Poetry Pamphlet Reviews & Features

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Photo of long grass fills the cover with white lettering ontopThe Grass Boat, Imogen Forster

Mariscat Press, 2021    £6.00

Fat fingers

Imogen Forster’s grandmother was sent into service aged eleven and when she speaks

She tells me only that this house is a lonely house
and that she has been taught a few words in French
in case they should be required: le lait, the milk;
le pain, the bread; le sel, the salt; la bonne, the maid

The reader is told nothing about the physical appearance of the grandmother, and yet The Grass Boat is packed with physical descriptions of men. The fingers of Imogen’s Grandpa, for example, are ’contracted into claws, unable / to grasp a tool’s handle’ (‘At the Station’), while Mr Bond the butcher has fat fingers, and the man who cuts the cheese with a wire has fingers that are thick.

In ‘Coming from New Cross’ the man on the bus wears a turban. He is old and dressed in white, ‘leaf-slender, a steel bangle / falling loose round his wrist bone’:

He is quiet, blood-warm,
and it does not seem
impossible that he might
simply stop breathing now,
both of us silent together,
both on our way home.

This man on the bus is very different to the men in the poem ‘Fat Men’. In this poem, ‘Toad lies snug in its hole / while bellies grow drum-hard under shirts, / button straining encumbrances.’ Then the narrator asks:

How many are loved with hot pies and chips,
thick yellow custard and pounds of shortcrust
worked in cool hands to crumbly perfection
and rolled out on boards year after loving year?

No actual numbers are provided but the suggestion is — a lot. There’s no physical description of whose ‘cool hands’ prepare all this food. And here I put my hand up and admit I assume it’s female people who are busy in the kitchen.

What I’m trying to say is that the women are very present in these poems but not, it seems to me, in such a visceral way as the men. It’s not a criticism, just a point of interest.

Sue Butler

A strong impression

I enjoyed the poems in this pamphlet for the apparently simple way they conjure up scenes and memories. In ‘At the Station’ the poet’s father walks straight off the page towards us, we smell him as he gets nearer:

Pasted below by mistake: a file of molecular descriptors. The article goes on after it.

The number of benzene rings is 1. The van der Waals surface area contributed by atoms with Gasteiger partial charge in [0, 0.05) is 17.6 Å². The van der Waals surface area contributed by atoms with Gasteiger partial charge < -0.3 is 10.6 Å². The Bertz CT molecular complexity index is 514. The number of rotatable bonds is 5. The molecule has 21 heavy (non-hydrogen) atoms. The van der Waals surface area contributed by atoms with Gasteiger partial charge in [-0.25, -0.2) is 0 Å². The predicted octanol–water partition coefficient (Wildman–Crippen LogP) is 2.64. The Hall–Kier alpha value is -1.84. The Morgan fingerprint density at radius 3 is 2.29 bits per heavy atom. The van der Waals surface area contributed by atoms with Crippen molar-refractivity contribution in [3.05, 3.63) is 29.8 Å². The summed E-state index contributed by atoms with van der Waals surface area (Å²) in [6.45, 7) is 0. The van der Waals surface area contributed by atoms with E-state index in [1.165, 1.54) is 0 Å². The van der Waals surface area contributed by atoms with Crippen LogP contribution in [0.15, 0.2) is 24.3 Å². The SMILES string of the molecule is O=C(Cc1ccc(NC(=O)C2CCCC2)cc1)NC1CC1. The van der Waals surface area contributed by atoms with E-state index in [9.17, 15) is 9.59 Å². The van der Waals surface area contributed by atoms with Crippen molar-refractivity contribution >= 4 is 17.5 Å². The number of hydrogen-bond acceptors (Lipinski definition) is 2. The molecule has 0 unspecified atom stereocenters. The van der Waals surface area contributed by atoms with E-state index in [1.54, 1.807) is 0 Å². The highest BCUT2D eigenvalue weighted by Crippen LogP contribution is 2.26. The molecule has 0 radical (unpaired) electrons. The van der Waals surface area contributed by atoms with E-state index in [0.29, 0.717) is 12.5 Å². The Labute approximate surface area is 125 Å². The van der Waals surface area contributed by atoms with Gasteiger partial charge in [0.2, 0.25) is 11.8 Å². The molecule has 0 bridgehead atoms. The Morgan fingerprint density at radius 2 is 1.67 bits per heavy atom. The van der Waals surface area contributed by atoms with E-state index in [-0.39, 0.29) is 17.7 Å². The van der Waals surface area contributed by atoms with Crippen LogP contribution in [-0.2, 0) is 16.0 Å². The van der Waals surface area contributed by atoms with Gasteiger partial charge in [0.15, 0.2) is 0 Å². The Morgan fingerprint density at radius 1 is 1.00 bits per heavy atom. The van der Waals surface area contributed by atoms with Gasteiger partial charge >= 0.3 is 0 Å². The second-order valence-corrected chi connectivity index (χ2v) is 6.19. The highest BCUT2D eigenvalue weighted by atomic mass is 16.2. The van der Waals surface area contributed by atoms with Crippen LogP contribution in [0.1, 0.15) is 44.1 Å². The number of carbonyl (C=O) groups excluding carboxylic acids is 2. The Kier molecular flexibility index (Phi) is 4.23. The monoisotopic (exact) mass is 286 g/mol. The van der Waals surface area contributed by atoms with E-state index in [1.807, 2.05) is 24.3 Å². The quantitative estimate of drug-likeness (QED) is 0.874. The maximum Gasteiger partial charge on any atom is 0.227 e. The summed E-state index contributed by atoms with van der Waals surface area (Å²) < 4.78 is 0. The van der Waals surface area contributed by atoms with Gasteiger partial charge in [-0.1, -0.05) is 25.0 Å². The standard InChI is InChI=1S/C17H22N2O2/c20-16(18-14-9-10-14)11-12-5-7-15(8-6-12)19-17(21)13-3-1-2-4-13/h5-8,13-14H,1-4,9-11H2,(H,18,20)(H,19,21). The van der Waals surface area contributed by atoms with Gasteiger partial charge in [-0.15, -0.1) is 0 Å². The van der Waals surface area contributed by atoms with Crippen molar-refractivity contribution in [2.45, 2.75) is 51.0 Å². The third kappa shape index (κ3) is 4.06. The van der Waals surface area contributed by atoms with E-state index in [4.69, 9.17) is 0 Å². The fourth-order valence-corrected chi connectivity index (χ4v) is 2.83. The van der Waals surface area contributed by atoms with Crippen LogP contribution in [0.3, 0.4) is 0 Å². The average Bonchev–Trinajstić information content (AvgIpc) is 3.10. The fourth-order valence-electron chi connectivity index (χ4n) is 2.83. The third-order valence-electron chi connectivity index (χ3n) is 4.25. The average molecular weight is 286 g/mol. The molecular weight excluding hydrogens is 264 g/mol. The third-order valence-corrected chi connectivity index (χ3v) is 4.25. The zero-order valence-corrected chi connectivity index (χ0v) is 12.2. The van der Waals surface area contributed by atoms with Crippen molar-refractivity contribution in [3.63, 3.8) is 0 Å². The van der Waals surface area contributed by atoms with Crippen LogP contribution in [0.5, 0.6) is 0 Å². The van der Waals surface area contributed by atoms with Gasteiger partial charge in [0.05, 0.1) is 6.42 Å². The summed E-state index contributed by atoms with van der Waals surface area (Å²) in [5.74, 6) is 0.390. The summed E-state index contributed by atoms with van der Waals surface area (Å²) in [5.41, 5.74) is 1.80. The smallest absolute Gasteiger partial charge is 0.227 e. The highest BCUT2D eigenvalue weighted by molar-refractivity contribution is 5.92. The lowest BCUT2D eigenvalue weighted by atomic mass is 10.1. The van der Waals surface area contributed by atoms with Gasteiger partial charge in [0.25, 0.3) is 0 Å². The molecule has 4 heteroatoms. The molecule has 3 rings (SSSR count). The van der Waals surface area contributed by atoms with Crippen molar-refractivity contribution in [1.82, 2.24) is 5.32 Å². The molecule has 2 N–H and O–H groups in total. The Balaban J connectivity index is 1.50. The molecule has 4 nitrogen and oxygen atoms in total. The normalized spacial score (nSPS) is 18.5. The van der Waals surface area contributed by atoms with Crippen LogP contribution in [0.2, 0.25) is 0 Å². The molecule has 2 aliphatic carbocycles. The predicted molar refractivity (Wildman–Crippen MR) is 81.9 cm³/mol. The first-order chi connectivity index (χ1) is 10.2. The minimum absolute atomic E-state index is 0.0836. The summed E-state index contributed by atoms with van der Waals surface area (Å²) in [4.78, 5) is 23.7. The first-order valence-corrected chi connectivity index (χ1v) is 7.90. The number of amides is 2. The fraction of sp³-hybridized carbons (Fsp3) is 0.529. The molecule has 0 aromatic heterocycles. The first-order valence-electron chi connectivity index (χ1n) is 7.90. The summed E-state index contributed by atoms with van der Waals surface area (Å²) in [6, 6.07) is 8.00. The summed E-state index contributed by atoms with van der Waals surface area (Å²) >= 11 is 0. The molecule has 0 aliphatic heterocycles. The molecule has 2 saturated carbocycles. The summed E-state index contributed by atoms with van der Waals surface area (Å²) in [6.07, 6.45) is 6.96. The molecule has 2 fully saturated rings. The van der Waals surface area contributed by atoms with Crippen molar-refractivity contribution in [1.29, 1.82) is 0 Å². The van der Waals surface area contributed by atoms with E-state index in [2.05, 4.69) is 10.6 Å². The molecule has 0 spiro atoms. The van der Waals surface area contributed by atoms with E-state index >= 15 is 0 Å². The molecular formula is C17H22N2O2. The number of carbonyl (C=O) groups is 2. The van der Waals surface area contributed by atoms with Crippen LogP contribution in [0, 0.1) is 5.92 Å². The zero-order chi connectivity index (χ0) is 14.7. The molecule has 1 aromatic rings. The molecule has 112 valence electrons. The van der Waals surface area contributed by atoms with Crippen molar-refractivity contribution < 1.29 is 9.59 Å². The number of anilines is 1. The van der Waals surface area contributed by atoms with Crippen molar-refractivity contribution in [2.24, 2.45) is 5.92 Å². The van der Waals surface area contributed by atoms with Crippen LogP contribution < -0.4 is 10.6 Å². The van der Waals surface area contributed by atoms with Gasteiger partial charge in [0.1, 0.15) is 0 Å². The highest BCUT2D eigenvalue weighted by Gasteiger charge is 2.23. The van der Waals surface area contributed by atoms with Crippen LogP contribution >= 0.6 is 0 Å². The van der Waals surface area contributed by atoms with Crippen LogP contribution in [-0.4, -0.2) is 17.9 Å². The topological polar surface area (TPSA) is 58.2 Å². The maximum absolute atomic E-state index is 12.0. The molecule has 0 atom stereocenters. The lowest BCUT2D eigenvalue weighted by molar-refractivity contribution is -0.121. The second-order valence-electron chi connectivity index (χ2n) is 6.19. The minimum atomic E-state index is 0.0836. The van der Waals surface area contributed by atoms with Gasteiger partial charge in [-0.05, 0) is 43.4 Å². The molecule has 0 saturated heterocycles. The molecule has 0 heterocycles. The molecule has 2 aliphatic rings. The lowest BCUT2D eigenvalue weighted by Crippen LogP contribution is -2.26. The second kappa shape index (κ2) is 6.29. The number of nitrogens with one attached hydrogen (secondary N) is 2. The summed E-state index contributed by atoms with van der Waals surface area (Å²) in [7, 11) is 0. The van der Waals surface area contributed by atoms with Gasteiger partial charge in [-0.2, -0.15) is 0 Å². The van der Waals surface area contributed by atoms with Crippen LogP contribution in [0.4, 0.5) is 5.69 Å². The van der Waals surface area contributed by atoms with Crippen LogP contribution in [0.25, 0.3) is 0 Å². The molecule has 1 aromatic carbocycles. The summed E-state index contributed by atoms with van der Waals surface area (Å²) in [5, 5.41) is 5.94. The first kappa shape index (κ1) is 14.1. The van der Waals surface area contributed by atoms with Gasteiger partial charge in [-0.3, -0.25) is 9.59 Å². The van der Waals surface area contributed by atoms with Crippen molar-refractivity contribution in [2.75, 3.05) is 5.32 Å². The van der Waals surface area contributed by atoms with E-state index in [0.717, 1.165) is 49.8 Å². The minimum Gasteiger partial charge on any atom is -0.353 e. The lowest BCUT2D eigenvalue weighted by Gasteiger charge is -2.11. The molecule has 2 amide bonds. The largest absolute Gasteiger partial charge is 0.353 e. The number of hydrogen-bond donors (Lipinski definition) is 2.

And here’s my father, the sweet
cattle-cake scents of cumin
and fennel on his working clothes,
coming to meet me.

In ‘Leveret’ the poet hears a tractor and imagines the dead animal

burst open under the high roaring wheel
I shoe it into the long grass, seeing it now
as itself, this hare, four inches long.

But it is the title poem I keep coming back to. The ‘Grass Boat’ is itself an impression in the field:

Then we’re almost home, lingering
in the unmown field behind the house,

[...]

Breathing seeds and  stems, I see
we’ve made an outline in the grass,
the space a little rowing boat would fill.

All four of us can comfortably
lie between its sides, summer’s
dry sea waving above our heads.

This image is so well drawn I feel as if I know exactly what the ‘dry sea’ is like. I can smell it and feel the spiky bits of grass sticking into me way back in one of my own childhood spaces, but there is a lot more than that here. The poet acknowledges the temporary nature of the grass boat but is not afraid to leave it behind because:

a thing can both exist and not exist;
I understand I have created for myself
this boat, and that I’m sailing in it.

Suddenly the scene is a state of mind, a metaphor for the poet’s subsequent journey through life. I think each reader will create their own ‘grass boat’. To me it says: fragility, vulnerability and bravery, something which might or might not exist until it comes to mind or is captured in a poem.

The epigraph to the pamphlet is by Helen Tookey: ‘writing......is like trying to catch a fish that doesn’t actually exist until you’ve caught it.’

Anne Bailey